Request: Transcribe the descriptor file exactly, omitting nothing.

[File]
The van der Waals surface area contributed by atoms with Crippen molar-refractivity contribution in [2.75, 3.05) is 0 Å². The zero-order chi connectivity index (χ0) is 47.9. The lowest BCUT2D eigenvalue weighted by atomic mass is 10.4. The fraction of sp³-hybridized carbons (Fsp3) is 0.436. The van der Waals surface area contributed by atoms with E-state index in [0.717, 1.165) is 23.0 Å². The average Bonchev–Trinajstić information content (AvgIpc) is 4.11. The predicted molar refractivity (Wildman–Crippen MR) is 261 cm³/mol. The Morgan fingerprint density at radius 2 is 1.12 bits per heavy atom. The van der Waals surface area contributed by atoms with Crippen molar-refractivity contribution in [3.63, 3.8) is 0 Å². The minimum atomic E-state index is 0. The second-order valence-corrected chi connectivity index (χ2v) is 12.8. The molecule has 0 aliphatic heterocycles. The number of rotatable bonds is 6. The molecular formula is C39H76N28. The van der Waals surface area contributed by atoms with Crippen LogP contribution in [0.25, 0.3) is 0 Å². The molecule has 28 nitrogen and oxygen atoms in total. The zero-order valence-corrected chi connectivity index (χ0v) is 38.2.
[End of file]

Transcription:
The van der Waals surface area contributed by atoms with Crippen molar-refractivity contribution in [2.75, 3.05) is 0 Å². The zero-order chi connectivity index (χ0) is 47.9. The lowest BCUT2D eigenvalue weighted by atomic mass is 10.4. The fraction of sp³-hybridized carbons (Fsp3) is 0.436. The van der Waals surface area contributed by atoms with E-state index in [0.717, 1.165) is 23.0 Å². The average Bonchev–Trinajstić information content (AvgIpc) is 4.11. The predicted molar refractivity (Wildman–Crippen MR) is 261 cm³/mol. The Morgan fingerprint density at radius 2 is 1.12 bits per heavy atom. The van der Waals surface area contributed by atoms with Crippen molar-refractivity contribution in [3.63, 3.8) is 0 Å². The minimum atomic E-state index is 0. The second-order valence-corrected chi connectivity index (χ2v) is 12.8. The molecule has 0 aliphatic heterocycles. The number of rotatable bonds is 6. The molecular formula is C39H76N28. The van der Waals surface area contributed by atoms with Crippen LogP contribution in [0.25, 0.3) is 0 Å². The molecule has 28 nitrogen and oxygen atoms in total. The zero-order valence-corrected chi connectivity index (χ0v) is 38.2.